Aphra Ben's Oroonoko and Daniel Defoe's Moll Flanders

1562 Words Jan 26th, 2018 6 Pages
Many eighteenth century British novelists neglected to earn this credibility. Looking specifically at Aphra Behn’s Oroonoko and Daniel Defoe’s Moll Flanders, Shaw’s definition becomes especially difficult to apply to Moll and Oroonoko’s narrator. While the novels should not be declared unsuccessful in their entireties, perhaps the sincerity claimed in both introductions only lessens their overall believability.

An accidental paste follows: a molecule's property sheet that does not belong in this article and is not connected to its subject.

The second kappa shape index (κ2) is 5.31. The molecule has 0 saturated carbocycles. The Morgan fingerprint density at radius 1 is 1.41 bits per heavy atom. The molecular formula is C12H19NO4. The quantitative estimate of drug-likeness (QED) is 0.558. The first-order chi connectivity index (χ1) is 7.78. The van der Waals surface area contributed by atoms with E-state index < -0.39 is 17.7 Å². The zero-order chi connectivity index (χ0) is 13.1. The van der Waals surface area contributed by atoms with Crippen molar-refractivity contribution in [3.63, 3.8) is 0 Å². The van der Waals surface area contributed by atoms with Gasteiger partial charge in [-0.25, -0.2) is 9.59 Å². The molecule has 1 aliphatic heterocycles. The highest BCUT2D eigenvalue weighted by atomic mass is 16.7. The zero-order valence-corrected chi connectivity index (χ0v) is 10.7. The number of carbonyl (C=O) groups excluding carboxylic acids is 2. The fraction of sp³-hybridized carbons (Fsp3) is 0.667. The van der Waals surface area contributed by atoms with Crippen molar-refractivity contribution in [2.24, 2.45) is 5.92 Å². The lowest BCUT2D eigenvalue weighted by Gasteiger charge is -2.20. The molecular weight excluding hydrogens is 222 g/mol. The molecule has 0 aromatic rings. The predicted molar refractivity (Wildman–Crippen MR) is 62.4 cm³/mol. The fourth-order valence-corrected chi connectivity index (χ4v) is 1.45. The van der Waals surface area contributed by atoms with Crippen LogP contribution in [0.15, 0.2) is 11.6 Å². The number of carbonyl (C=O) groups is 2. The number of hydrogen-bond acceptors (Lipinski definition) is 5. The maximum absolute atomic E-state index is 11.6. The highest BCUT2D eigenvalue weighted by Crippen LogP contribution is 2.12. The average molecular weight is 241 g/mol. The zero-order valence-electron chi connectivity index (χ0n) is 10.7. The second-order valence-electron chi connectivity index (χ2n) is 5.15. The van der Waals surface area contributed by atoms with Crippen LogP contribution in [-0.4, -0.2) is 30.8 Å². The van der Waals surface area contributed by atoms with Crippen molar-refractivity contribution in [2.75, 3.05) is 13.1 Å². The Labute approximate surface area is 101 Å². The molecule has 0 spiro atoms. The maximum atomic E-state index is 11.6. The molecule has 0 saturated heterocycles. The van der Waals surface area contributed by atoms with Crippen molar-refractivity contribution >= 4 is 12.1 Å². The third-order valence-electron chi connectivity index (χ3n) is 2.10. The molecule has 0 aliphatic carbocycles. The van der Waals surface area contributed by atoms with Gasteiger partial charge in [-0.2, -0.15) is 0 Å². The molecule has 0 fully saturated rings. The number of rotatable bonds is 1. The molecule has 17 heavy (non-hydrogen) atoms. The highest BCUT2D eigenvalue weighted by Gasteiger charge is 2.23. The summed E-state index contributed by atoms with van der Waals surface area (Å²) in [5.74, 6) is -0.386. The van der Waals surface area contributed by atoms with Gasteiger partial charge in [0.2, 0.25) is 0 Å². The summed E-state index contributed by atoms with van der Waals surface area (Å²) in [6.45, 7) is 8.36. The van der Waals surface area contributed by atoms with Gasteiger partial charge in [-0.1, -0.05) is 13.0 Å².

In the opening lines of his preface, Defoe tells us, “the Author is here suppos’d to be writing her own History” (1). Behn makes a similar claim in his novel: “I was myself an eyewitness to a great part, of what you will find here set down, and what I could not be witness of, I received from the mouth of the chief actor in this history, the hero himself” (75). And soon the authors’ claims prove themselves to be untrue with a sizeable lack of reality in their characterization. Perhaps we cannot blame the authors themselves, but rather their time. Serving as the inventors of the realist novel, eighteenth century writers like Aphra Behn and Daniel Defoe were without a foundation to follow and with the development of characters that are perhaps too unique, situations idealized, and blatant claims of truthfulness, thus fail to convince the…
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